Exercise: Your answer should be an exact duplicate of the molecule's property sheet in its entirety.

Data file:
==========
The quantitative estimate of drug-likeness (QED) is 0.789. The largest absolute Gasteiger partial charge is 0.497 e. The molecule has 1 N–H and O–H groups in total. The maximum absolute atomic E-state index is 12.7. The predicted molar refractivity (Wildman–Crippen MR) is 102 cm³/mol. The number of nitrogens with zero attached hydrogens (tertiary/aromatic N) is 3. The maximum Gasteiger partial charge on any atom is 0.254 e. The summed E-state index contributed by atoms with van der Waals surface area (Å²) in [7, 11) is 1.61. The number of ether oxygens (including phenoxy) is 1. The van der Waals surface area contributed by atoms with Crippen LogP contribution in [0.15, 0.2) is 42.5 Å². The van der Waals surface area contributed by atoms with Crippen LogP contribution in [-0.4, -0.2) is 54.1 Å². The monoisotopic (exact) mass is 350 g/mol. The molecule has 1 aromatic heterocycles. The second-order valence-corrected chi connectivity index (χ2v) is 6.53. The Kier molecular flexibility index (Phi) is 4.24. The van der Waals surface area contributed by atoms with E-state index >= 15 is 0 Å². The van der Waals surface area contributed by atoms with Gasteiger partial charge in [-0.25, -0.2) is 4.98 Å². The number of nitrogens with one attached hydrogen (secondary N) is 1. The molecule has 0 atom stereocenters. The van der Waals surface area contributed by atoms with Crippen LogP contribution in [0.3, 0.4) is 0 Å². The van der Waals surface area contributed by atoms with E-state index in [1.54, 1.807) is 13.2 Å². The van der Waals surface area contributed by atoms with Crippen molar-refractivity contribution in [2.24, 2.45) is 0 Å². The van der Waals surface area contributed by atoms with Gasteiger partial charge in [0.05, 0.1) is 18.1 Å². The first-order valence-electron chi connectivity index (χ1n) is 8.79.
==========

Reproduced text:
The quantitative estimate of drug-likeness (QED) is 0.789. The largest absolute Gasteiger partial charge is 0.497 e. The molecule has 1 N–H and O–H groups in total. The maximum absolute atomic E-state index is 12.7. The predicted molar refractivity (Wildman–Crippen MR) is 102 cm³/mol. The number of nitrogens with zero attached hydrogens (tertiary/aromatic N) is 3. The maximum Gasteiger partial charge on any atom is 0.254 e. The summed E-state index contributed by atoms with van der Waals surface area (Å²) in [7, 11) is 1.61. The number of ether oxygens (including phenoxy) is 1. The van der Waals surface area contributed by atoms with Crippen LogP contribution in [0.15, 0.2) is 42.5 Å². The van der Waals surface area contributed by atoms with Crippen LogP contribution in [-0.4, -0.2) is 54.1 Å². The monoisotopic (exact) mass is 350 g/mol. The molecule has 1 aromatic heterocycles. The second-order valence-corrected chi connectivity index (χ2v) is 6.53. The Kier molecular flexibility index (Phi) is 4.24. The van der Waals surface area contributed by atoms with E-state index >= 15 is 0 Å². The van der Waals surface area contributed by atoms with Gasteiger partial charge in [-0.25, -0.2) is 4.98 Å². The number of nitrogens with one attached hydrogen (secondary N) is 1. The molecule has 0 atom stereocenters. The van der Waals surface area contributed by atoms with Crippen LogP contribution in [0.3, 0.4) is 0 Å². The van der Waals surface area contributed by atoms with E-state index in [1.54, 1.807) is 13.2 Å². The van der Waals surface area contributed by atoms with Crippen molar-refractivity contribution in [2.24, 2.45) is 0 Å². The van der Waals surface area contributed by atoms with Gasteiger partial charge in [0.05, 0.1) is 18.1 Å². The first-order valence-electron chi connectivity index (χ1n) is 8.79.